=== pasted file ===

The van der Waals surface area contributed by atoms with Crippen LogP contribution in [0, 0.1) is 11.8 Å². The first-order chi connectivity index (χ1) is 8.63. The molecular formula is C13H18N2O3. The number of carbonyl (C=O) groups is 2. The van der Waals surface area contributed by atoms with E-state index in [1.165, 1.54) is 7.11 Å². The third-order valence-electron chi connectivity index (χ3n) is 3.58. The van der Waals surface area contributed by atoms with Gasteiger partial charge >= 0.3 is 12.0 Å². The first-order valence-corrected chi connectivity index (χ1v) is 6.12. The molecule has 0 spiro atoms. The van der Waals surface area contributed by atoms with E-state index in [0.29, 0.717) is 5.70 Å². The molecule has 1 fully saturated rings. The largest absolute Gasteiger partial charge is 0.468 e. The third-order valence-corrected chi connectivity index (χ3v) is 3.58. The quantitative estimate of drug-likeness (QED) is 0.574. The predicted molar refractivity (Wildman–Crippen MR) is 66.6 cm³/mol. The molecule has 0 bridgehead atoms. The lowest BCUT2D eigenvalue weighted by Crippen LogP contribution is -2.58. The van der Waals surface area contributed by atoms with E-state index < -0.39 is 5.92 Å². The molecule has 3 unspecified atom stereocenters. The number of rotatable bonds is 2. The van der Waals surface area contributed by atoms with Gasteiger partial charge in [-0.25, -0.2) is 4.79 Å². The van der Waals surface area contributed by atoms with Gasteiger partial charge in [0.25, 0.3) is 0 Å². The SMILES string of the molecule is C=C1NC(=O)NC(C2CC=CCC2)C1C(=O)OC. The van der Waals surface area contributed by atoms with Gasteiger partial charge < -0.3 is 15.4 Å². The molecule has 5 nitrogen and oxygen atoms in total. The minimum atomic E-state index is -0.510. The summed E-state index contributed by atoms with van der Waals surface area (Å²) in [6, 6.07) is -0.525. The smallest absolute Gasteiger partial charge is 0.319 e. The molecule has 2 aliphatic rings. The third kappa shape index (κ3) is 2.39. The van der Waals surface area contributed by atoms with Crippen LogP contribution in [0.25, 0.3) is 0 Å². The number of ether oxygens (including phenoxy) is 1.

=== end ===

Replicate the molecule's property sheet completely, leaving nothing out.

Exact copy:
The van der Waals surface area contributed by atoms with Crippen LogP contribution in [0, 0.1) is 11.8 Å². The first-order chi connectivity index (χ1) is 8.63. The molecular formula is C13H18N2O3. The number of carbonyl (C=O) groups is 2. The van der Waals surface area contributed by atoms with E-state index in [1.165, 1.54) is 7.11 Å². The third-order valence-electron chi connectivity index (χ3n) is 3.58. The van der Waals surface area contributed by atoms with Gasteiger partial charge >= 0.3 is 12.0 Å². The first-order valence-corrected chi connectivity index (χ1v) is 6.12. The molecule has 0 spiro atoms. The van der Waals surface area contributed by atoms with E-state index in [0.29, 0.717) is 5.70 Å². The molecule has 1 fully saturated rings. The largest absolute Gasteiger partial charge is 0.468 e. The third-order valence-corrected chi connectivity index (χ3v) is 3.58. The quantitative estimate of drug-likeness (QED) is 0.574. The predicted molar refractivity (Wildman–Crippen MR) is 66.6 cm³/mol. The molecule has 0 bridgehead atoms. The lowest BCUT2D eigenvalue weighted by Crippen LogP contribution is -2.58. The van der Waals surface area contributed by atoms with E-state index < -0.39 is 5.92 Å². The molecule has 3 unspecified atom stereocenters. The number of rotatable bonds is 2. The van der Waals surface area contributed by atoms with Gasteiger partial charge in [-0.25, -0.2) is 4.79 Å². The van der Waals surface area contributed by atoms with Gasteiger partial charge in [0.25, 0.3) is 0 Å². The SMILES string of the molecule is C=C1NC(=O)NC(C2CC=CCC2)C1C(=O)OC. The van der Waals surface area contributed by atoms with Gasteiger partial charge < -0.3 is 15.4 Å². The molecule has 5 nitrogen and oxygen atoms in total. The minimum atomic E-state index is -0.510. The summed E-state index contributed by atoms with van der Waals surface area (Å²) in [6, 6.07) is -0.525. The smallest absolute Gasteiger partial charge is 0.319 e. The molecule has 2 aliphatic rings. The third kappa shape index (κ3) is 2.39. The van der Waals surface area contributed by atoms with Crippen LogP contribution in [0.25, 0.3) is 0 Å². The number of ether oxygens (including phenoxy) is 1.